Advent is a season that the Church asks us how do we welcome Jesus in our world? During this season, we look back and remember that first time in history some 2000 years ago with His birth that first Christmas.  Back then, there are stories told (which we will hear about closer to Christmas) of how some people spent their entire lives longing for that day - their lives were consumed with that yearning to see the birth of the Messiah.  And at the very same time there were others who felt threatened by His birth and would do almost anything to destroy the infant King.

But Advent also reminds us that Jesus will come again to judge all humanity at the end of the world.   To prepare us for that unknown day and hour, we are challenged to reflect on how Jesus comes into our lives every day - in the Word, in the Eucharist and in one another.

           So going back to that question - when Jesus comes to us, how do we treat that encounter? Is He someone we long for or someone we dodge?  Because if He is someone we are in a right relationship with, then these readings today donít unsettle us.  If thatís the case, when Jesus says watch! in the gospel, we have the anticipation of a little kid waiting on Christmas night for Santa to come. We long for Jesusí return. We yearn for Him... Jesusí canít come back soon enough.

           But many of us when we hear things like the Second coming of Christ - we are unsettled by it.  Thereís an element of fear. And if thatís the case, the readings today are jarring.  We want Jesus to hold off a little longer - weíre not ready for Him to come in glory. We want to dodge that phone call just a little bit longer.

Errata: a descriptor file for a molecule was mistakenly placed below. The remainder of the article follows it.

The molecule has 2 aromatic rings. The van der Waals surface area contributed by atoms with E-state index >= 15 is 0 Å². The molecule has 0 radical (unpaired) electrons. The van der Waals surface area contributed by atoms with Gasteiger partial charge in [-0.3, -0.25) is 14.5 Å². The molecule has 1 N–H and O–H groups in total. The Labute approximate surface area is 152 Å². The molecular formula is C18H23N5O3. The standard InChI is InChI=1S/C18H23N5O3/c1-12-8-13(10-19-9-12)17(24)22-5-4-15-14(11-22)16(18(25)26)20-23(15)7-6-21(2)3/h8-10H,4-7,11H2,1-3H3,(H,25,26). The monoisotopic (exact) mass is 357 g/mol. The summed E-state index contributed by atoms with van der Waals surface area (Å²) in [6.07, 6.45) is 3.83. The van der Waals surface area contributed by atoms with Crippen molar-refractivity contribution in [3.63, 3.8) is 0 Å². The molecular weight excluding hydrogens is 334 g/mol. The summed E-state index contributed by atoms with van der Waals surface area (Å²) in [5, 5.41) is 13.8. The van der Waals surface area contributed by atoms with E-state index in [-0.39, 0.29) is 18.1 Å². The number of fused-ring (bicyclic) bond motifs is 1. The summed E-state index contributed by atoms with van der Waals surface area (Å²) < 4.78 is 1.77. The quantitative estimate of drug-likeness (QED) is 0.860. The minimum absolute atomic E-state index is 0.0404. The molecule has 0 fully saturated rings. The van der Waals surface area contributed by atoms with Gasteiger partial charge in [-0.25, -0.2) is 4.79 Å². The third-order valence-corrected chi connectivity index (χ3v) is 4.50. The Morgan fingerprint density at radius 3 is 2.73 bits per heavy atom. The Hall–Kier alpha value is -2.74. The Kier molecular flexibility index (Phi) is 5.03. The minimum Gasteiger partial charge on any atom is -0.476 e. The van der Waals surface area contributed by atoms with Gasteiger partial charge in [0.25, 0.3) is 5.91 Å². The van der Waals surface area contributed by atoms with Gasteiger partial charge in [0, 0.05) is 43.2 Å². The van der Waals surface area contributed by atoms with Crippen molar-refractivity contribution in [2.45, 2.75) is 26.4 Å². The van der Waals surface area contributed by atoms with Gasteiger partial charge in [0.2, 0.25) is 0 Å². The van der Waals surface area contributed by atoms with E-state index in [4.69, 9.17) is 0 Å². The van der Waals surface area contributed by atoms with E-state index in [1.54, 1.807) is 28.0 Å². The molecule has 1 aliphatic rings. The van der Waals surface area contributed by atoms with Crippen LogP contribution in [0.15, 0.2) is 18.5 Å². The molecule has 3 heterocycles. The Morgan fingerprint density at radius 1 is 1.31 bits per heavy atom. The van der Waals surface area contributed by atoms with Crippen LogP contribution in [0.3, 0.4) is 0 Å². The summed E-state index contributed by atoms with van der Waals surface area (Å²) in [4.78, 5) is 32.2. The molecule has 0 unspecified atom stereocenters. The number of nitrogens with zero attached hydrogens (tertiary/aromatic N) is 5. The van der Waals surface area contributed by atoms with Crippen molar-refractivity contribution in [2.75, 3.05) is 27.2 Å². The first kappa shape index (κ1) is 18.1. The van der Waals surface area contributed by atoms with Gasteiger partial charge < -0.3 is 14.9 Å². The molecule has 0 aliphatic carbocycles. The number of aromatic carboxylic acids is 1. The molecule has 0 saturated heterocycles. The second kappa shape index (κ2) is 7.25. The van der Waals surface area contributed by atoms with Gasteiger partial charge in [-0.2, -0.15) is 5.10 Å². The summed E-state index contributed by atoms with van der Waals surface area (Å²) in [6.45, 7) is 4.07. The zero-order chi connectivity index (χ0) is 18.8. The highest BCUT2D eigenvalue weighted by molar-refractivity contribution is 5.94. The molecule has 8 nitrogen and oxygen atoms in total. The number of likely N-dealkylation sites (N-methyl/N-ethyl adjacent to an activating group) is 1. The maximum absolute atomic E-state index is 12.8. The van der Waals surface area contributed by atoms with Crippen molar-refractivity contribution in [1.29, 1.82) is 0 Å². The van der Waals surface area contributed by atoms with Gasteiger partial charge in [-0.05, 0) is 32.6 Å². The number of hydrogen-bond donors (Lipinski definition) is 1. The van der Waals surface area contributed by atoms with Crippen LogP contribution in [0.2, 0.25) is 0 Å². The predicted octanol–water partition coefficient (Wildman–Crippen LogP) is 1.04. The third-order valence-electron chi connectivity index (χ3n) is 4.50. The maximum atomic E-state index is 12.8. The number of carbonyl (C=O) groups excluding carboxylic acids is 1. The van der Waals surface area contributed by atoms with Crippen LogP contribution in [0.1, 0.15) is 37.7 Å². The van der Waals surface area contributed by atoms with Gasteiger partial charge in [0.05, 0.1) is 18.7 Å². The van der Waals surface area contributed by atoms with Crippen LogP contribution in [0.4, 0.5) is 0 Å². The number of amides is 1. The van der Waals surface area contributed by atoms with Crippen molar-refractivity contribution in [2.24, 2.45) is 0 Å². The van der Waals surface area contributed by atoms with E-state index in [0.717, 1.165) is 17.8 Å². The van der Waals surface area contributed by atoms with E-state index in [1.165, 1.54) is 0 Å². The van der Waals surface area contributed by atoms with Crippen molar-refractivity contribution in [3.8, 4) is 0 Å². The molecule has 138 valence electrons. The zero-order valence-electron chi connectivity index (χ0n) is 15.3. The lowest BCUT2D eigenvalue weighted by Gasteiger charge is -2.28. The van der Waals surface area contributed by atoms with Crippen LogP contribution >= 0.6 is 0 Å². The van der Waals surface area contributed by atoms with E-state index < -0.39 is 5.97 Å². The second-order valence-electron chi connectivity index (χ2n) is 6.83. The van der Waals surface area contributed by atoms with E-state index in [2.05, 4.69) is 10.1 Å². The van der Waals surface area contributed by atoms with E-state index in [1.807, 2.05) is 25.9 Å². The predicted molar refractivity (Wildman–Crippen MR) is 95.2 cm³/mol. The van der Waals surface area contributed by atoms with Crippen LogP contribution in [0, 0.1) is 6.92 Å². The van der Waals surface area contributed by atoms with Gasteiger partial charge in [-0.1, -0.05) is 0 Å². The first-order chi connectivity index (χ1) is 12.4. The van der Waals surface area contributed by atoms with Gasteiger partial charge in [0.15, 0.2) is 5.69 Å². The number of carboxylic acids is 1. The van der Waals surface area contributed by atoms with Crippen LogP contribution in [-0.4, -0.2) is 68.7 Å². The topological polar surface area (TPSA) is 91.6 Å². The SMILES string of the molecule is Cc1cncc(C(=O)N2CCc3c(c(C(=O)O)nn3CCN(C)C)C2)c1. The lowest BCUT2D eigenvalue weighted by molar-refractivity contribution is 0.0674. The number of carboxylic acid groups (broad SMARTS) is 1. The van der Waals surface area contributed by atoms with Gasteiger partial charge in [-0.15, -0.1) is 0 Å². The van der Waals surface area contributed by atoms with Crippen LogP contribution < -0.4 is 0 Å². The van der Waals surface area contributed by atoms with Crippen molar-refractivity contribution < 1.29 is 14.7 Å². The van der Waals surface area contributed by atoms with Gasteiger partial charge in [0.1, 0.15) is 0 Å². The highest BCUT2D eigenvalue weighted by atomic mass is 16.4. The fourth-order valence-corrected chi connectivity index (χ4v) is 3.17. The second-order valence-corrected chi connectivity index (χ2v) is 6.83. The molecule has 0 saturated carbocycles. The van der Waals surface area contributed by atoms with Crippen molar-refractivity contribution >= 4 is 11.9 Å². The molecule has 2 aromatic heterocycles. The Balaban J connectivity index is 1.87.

And if we find ourselves in that state of mind, the season of Advent is a great opportunity to do some soul searching and ask ourselves, why?

           Are we living our lives in such a way that we donít want Christ to enter in and see the mess? Maybe thereís some sinful ways, attitudes or actions that I donít want Him to see, that I still havenít dealt with... Jesus, donít come in here yet...

           Or maybe Heís been knocking at the doors of our hearts to consider a specific task heís asking you to do, a specific call He has just for you.  Because weíre comfortable with our life as it is (or as we imagine it should be) we want to dodge Him again.  Maybe Heíll go knock on someone elseís door.

           Itís easy for all of us fall into those feelings and attitudes from time to time. And when we do, we reverse the words of the first reading - we start to think that we are the Potter and will fix our own clay anyway we want to - instead of realizing how God has his fingerprints all over each of us. Heís molded us, and the more we co-operate with Him, welcome Him, allow Him to challenge us - Heíll continue to mold and change us into our truest selves.

           Thatís what Advent is all about. How will we prepare to welcome Jesus into the world. Will we take His call?